But Judge Davis and the rest of the courtroom staff took it all in stride, continuing on with criminal sentencings, plea bargains and the like.
Then a few minutes later, a loud knocking sound began at the back of the courtroom. It sounded like someone kicking the base of a bench. At first, I couldn't believe someone was being so rude. Then I was confused; the sheriff's deputies and bailiff weren't doing anything to stop the disruption. In fact, they were acting like it was normal.
I soon learned why: the knocking and the loud bang were the result of a particularly tenacious crow who had taken to roosting on an ledge outside the courtroom. The bird often knocked loudly on the window most often below eye level as I later learned at many subsequent days in court.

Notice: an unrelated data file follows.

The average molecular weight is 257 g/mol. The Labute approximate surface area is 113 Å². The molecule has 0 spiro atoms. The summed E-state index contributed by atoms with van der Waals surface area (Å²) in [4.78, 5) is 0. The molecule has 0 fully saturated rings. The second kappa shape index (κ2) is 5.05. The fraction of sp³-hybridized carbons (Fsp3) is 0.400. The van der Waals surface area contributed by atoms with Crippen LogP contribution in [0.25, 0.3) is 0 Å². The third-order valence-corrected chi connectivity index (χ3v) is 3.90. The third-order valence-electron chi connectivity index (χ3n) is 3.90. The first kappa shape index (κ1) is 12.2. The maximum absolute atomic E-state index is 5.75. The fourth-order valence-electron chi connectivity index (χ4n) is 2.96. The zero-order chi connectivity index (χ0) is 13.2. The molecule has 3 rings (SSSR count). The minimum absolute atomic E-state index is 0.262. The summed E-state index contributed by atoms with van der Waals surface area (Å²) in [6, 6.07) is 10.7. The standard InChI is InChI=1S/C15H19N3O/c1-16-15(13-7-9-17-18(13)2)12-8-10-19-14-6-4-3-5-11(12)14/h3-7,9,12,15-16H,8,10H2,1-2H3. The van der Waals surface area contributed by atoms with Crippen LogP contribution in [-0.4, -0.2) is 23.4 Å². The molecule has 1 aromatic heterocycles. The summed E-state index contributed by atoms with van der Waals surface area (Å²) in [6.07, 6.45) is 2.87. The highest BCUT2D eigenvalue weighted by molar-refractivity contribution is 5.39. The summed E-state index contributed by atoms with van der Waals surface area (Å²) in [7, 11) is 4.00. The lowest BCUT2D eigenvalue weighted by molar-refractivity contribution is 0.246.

Curious for more information, I called Russel Farr. Today Farr works at the law firm of Farr Rasmussen and Farr, but back in 2011 and 2012 when I was regularly going to court in Provo he was Judge Davis' law clerk and bailiff.
Farr laughed when I asked him about the bird, then said the attacks against the building were a regular occurrence. Apparently, the crow would see its reflection in the mirrored glass and become territorial, Farr explained. It would then peck away at the "other" bird, causing loud disruptions in court.
Sometimes it became Farr's job to open the small door leading to the ledge and scare the crow away. Other times, Judge Davis simply announced that the bird was pecking at the building and things continued as normally as possible. But the bird kept going.
"He must have had brain damage by the end," Farr joked. "This bird was the most persistent bird that I have ever seen."
I agree, and it was a uniquely bizarre experience sitting in court listening to a bird fighting the building. Imagine, if you will, someone banging on a window with a hammer. That was about the level of noise it created. And inside, people just carrying on trying to act like there wasn't this huge amount of noise.
Jim Dalrymple II